"The change came around 1968," Father Val Peter, the fourth director in the 75-year history of Boys Town, says. "Father Flanagan had been a pioneer in child-raising technology. He had a program that stressed alternative education, self-government and vocational training. For all those years, it had been fine. A model. By 1968 all kinds of things had happened. The Watts riots. Detroit and Newark burned. Martin Luther King Jr. was dead, assassinated. Malcolm X was dead. Bobby Kennedy was dead. The Democratic Convention took place in Chicago. All these things had happened, and suddenly we started to get different kids. They were on drugs, alcohol; they were considering suicide. All the rules were out. Father Flanagan's methods didn't work anymore. We were trying to cure these kids with Little House on the Prairie. It just didn't work."
The people who worked at Boys Town were confounded. Why should children now be so different? The familiar two plus two now added up to 2½. Maybe not even that. People had worked at Boys Town for 10, 20, 30 years, almost always with great success. Now their work didn't count? A natural resistance to change was overwhelmed by this rush of troubled kids. The precepts of Father Flanagan had to be broken down, reworked, sometimes even discarded. In 1975 the University of Kansas and the National Institute of Mental Health began a study of behavior-shaping techniques at Boys Town. The researchers asked important questions: How do you reach these new kids? What do they need? The needs were entirely different.
"There had been a change in the way people treated their children," Father Peter says. "In the '20s, '30s, '40s and even the '50s, children had been raised with very low tolerance, with much negative reinforcement. Kids who came to us needed the love that they didn't get at home. In the '60s, '70s, '80s and into now, it turned around. Parents were letting kids get away with absolutely anything. Kids now needed discipline."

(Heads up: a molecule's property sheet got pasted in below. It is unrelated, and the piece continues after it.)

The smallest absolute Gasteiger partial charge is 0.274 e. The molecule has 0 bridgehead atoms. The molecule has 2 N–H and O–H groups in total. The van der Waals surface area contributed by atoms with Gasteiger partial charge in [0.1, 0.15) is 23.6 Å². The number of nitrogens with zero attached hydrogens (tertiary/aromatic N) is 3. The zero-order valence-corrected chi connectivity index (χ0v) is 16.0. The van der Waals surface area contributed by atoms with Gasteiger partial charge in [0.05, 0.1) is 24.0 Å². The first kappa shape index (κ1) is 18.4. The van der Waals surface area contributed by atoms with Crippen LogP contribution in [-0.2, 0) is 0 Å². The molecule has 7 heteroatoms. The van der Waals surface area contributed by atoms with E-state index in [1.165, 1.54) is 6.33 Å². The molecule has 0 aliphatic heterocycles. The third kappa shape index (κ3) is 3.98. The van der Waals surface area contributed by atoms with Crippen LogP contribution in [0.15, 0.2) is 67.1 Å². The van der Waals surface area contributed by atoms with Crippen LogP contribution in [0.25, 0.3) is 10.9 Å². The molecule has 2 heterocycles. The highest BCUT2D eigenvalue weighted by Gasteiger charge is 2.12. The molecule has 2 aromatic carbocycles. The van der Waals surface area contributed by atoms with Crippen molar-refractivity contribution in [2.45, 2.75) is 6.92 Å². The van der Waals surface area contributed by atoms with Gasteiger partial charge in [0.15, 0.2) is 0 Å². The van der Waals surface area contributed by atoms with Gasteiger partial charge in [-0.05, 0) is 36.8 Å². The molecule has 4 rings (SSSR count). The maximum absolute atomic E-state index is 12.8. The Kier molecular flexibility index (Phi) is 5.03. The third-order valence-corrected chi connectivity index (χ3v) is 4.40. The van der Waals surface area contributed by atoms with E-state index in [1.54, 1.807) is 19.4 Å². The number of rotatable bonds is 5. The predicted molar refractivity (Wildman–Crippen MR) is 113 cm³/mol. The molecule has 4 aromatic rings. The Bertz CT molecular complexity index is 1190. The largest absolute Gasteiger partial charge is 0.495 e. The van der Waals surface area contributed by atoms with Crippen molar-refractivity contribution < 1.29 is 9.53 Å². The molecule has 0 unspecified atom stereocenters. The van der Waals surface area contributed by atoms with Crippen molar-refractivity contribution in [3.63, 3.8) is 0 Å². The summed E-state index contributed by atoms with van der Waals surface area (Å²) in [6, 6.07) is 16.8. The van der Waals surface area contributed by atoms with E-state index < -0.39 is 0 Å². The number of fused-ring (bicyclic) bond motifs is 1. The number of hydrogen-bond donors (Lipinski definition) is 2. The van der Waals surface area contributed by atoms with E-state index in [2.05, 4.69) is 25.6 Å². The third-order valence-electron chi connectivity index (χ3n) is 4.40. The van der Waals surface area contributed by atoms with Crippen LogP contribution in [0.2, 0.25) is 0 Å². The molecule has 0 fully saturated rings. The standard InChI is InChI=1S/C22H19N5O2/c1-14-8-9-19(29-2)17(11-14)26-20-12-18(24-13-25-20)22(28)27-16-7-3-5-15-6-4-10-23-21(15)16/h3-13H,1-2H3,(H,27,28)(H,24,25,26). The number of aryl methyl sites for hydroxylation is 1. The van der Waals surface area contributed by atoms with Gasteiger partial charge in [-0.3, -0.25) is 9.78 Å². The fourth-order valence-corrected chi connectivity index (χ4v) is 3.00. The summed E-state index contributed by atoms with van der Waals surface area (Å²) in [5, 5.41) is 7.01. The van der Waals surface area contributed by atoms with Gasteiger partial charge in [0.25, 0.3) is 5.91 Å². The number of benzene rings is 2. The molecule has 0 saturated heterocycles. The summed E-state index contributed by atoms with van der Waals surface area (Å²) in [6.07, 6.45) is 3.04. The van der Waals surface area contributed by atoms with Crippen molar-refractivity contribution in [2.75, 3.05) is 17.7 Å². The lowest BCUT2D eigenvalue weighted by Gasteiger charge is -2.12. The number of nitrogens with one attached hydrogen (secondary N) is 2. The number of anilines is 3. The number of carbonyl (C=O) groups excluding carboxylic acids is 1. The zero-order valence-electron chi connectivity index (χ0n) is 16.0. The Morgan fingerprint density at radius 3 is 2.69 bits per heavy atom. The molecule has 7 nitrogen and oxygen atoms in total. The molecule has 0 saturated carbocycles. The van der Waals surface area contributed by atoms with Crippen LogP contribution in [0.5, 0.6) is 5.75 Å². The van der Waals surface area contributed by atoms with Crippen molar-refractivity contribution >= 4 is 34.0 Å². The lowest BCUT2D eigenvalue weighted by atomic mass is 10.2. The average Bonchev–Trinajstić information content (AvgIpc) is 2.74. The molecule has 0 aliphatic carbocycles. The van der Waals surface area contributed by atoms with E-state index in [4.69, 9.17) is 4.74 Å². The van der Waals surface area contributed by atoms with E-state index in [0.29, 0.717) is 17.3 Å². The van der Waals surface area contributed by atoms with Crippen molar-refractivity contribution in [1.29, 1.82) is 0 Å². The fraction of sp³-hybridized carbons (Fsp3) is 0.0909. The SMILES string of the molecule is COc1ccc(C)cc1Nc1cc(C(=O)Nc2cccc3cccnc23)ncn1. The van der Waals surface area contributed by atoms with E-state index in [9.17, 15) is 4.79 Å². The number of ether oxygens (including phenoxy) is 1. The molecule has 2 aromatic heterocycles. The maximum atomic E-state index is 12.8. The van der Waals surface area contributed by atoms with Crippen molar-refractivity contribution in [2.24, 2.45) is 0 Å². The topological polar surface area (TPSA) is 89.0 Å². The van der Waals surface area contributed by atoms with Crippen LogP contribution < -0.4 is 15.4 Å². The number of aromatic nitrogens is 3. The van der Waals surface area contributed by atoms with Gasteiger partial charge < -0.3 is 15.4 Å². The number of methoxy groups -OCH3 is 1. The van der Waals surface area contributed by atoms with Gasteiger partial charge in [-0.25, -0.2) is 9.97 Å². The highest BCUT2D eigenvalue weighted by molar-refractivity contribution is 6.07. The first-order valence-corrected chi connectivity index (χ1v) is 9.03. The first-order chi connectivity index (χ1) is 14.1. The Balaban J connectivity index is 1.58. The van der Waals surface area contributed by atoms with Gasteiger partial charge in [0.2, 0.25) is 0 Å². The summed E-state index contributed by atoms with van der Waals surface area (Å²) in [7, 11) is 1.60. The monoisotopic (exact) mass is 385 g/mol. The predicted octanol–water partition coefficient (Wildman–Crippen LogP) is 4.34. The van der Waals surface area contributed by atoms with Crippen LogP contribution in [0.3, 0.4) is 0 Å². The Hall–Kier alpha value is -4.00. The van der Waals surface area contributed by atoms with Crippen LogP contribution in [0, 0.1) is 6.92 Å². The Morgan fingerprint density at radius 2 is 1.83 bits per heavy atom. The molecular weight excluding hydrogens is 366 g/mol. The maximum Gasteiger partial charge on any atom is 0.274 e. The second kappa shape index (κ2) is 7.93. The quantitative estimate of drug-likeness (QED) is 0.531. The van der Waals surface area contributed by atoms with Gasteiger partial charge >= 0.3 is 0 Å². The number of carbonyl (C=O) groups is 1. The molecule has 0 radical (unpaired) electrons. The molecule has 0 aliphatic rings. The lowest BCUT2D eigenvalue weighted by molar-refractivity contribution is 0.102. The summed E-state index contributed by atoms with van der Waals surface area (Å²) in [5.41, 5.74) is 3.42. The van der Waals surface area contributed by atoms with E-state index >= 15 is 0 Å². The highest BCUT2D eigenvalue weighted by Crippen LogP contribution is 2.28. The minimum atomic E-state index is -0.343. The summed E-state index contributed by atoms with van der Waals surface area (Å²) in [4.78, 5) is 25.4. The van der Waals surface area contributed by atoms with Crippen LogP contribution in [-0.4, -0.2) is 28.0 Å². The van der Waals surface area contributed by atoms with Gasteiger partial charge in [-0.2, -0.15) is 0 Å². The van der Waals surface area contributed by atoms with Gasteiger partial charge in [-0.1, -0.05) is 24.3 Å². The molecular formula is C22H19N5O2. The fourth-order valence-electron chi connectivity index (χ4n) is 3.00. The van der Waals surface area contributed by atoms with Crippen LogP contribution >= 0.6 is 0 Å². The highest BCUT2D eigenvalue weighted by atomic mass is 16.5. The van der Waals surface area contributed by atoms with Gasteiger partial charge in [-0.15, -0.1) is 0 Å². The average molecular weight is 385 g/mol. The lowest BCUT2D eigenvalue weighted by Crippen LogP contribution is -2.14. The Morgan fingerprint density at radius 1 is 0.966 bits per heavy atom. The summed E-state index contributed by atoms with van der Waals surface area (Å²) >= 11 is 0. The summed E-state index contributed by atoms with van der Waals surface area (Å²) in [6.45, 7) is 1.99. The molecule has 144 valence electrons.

Head somehow had to work a bargain with heart. That was the finding of the research. Heart without head is pure sentimentality. Head without heart is manipulation. These new kids needed structure as much as the kids of other generations needed a good hug. Not that these kids didn't need a good hug too.
The barracks approach was dropped. The original dormitories were converted into 23 residences similar to condominiums. The new model became family living. The new hope was that a functional present could overcome a dysfunctional past. The kids were spread around the campus in the condominiums and in 53 "cottages," middle-class homes with room for approximately 10 kids apiece. Each condominium or cottage had a married couple, plus whatever whatever biological children they had in residence. The couples were specially trained full-time parents. That was their job. The overall population of Boys Town was trimmed from 1,000 boys in 1968 to somewhere between 500 and 600 kids today. (Girls were admitted beginning in 1979, and this year there are 294 boys and 262 girls at Boys Town.) A daily reward system was established. Privileges such as using the telephone and watching television were tied to performance. The emphasis was on the positive, three positive remarks for every correction. Lawrence and Ida Burton were early additions to the program, pioneers in this behavioral wilderness.